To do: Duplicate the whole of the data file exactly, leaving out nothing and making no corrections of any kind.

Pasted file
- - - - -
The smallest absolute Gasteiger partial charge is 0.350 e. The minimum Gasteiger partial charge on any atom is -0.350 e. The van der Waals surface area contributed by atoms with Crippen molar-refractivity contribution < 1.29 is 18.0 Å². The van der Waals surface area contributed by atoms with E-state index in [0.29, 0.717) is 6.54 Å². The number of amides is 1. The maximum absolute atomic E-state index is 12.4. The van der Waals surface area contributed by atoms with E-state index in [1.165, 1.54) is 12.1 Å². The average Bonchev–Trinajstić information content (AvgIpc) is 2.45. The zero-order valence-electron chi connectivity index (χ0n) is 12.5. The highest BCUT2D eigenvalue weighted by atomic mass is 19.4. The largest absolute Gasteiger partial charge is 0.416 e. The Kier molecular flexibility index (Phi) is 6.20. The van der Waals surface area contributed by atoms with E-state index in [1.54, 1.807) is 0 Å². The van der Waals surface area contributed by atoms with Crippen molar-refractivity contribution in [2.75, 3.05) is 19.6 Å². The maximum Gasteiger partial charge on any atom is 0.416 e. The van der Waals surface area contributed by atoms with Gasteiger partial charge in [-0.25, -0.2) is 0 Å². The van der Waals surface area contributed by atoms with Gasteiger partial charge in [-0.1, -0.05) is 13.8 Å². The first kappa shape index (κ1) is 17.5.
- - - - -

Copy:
The smallest absolute Gasteiger partial charge is 0.350 e. The minimum Gasteiger partial charge on any atom is -0.350 e. The van der Waals surface area contributed by atoms with Crippen molar-refractivity contribution < 1.29 is 18.0 Å². The van der Waals surface area contributed by atoms with E-state index in [0.29, 0.717) is 6.54 Å². The number of amides is 1. The maximum absolute atomic E-state index is 12.4. The van der Waals surface area contributed by atoms with E-state index in [1.165, 1.54) is 12.1 Å². The average Bonchev–Trinajstić information content (AvgIpc) is 2.45. The zero-order valence-electron chi connectivity index (χ0n) is 12.5. The highest BCUT2D eigenvalue weighted by atomic mass is 19.4. The largest absolute Gasteiger partial charge is 0.416 e. The Kier molecular flexibility index (Phi) is 6.20. The van der Waals surface area contributed by atoms with E-state index in [1.54, 1.807) is 0 Å². The van der Waals surface area contributed by atoms with Crippen molar-refractivity contribution in [2.75, 3.05) is 19.6 Å². The maximum Gasteiger partial charge on any atom is 0.416 e. The van der Waals surface area contributed by atoms with Gasteiger partial charge in [-0.25, -0.2) is 0 Å². The van der Waals surface area contributed by atoms with Gasteiger partial charge in [-0.1, -0.05) is 13.8 Å². The first kappa shape index (κ1) is 17.5.